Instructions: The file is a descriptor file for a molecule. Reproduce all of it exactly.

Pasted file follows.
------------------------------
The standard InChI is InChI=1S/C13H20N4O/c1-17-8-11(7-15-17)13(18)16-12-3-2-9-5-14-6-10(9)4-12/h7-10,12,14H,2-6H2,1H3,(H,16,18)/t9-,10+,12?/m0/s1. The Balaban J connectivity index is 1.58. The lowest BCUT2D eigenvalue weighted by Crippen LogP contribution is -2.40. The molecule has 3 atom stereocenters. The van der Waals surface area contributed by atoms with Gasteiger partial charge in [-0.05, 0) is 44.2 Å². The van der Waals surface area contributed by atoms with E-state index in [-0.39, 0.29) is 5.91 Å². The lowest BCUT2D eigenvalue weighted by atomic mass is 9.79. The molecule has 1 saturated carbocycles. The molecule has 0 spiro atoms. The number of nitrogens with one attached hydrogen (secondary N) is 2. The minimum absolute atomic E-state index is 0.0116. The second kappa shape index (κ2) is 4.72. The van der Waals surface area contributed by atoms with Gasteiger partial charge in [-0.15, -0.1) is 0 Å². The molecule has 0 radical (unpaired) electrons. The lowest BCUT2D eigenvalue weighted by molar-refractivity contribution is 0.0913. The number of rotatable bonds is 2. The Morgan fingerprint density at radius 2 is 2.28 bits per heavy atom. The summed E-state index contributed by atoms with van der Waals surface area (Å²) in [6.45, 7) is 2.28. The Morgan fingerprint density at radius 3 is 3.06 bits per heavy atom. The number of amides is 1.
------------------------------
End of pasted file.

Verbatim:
The standard InChI is InChI=1S/C13H20N4O/c1-17-8-11(7-15-17)13(18)16-12-3-2-9-5-14-6-10(9)4-12/h7-10,12,14H,2-6H2,1H3,(H,16,18)/t9-,10+,12?/m0/s1. The Balaban J connectivity index is 1.58. The lowest BCUT2D eigenvalue weighted by Crippen LogP contribution is -2.40. The molecule has 3 atom stereocenters. The van der Waals surface area contributed by atoms with Gasteiger partial charge in [-0.05, 0) is 44.2 Å². The van der Waals surface area contributed by atoms with E-state index in [-0.39, 0.29) is 5.91 Å². The lowest BCUT2D eigenvalue weighted by atomic mass is 9.79. The molecule has 1 saturated carbocycles. The molecule has 0 spiro atoms. The number of nitrogens with one attached hydrogen (secondary N) is 2. The minimum absolute atomic E-state index is 0.0116. The second kappa shape index (κ2) is 4.72. The van der Waals surface area contributed by atoms with Gasteiger partial charge in [-0.15, -0.1) is 0 Å². The molecule has 0 radical (unpaired) electrons. The lowest BCUT2D eigenvalue weighted by molar-refractivity contribution is 0.0913. The number of rotatable bonds is 2. The Morgan fingerprint density at radius 2 is 2.28 bits per heavy atom. The summed E-state index contributed by atoms with van der Waals surface area (Å²) in [6.45, 7) is 2.28. The Morgan fingerprint density at radius 3 is 3.06 bits per heavy atom. The number of amides is 1.